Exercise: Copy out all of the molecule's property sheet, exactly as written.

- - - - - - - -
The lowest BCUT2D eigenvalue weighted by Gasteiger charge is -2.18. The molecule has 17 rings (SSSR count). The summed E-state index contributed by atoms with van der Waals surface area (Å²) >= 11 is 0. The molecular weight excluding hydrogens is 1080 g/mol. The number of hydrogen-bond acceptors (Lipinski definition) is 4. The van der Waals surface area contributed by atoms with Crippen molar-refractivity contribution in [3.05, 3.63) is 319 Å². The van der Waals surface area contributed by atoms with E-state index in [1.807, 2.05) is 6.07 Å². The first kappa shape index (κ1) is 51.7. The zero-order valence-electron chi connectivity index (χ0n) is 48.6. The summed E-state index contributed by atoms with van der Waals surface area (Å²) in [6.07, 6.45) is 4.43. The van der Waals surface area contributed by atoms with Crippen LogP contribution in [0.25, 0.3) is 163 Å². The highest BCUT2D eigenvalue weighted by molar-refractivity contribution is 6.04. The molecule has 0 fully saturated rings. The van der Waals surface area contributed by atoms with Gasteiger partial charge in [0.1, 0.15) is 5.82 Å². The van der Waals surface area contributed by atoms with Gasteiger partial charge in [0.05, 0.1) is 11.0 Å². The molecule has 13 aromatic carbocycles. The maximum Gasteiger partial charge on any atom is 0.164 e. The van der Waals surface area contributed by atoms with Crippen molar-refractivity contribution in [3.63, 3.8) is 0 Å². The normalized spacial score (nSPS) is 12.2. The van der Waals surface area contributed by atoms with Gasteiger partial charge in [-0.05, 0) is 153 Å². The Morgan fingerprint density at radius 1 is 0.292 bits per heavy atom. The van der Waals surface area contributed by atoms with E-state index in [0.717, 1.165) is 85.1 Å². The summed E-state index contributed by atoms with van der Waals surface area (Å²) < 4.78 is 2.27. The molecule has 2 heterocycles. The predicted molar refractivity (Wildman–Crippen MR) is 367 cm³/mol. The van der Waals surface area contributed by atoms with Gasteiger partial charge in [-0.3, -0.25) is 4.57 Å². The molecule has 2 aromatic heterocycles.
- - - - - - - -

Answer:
The lowest BCUT2D eigenvalue weighted by Gasteiger charge is -2.18. The molecule has 17 rings (SSSR count). The summed E-state index contributed by atoms with van der Waals surface area (Å²) >= 11 is 0. The molecular weight excluding hydrogens is 1080 g/mol. The number of hydrogen-bond acceptors (Lipinski definition) is 4. The van der Waals surface area contributed by atoms with Crippen molar-refractivity contribution in [3.05, 3.63) is 319 Å². The van der Waals surface area contributed by atoms with E-state index in [1.807, 2.05) is 6.07 Å². The first kappa shape index (κ1) is 51.7. The zero-order valence-electron chi connectivity index (χ0n) is 48.6. The summed E-state index contributed by atoms with van der Waals surface area (Å²) in [6.07, 6.45) is 4.43. The van der Waals surface area contributed by atoms with Crippen LogP contribution in [0.25, 0.3) is 163 Å². The highest BCUT2D eigenvalue weighted by molar-refractivity contribution is 6.04. The molecule has 0 fully saturated rings. The van der Waals surface area contributed by atoms with Gasteiger partial charge in [0.1, 0.15) is 5.82 Å². The van der Waals surface area contributed by atoms with Gasteiger partial charge in [0.05, 0.1) is 11.0 Å². The molecule has 13 aromatic carbocycles. The maximum Gasteiger partial charge on any atom is 0.164 e. The van der Waals surface area contributed by atoms with Crippen molar-refractivity contribution in [3.63, 3.8) is 0 Å². The normalized spacial score (nSPS) is 12.2. The van der Waals surface area contributed by atoms with Gasteiger partial charge in [-0.05, 0) is 153 Å². The Morgan fingerprint density at radius 1 is 0.292 bits per heavy atom. The van der Waals surface area contributed by atoms with E-state index in [0.717, 1.165) is 85.1 Å². The summed E-state index contributed by atoms with van der Waals surface area (Å²) < 4.78 is 2.27. The molecule has 2 heterocycles. The predicted molar refractivity (Wildman–Crippen MR) is 367 cm³/mol. The van der Waals surface area contributed by atoms with Gasteiger partial charge in [-0.3, -0.25) is 4.57 Å². The molecule has 2 aromatic heterocycles.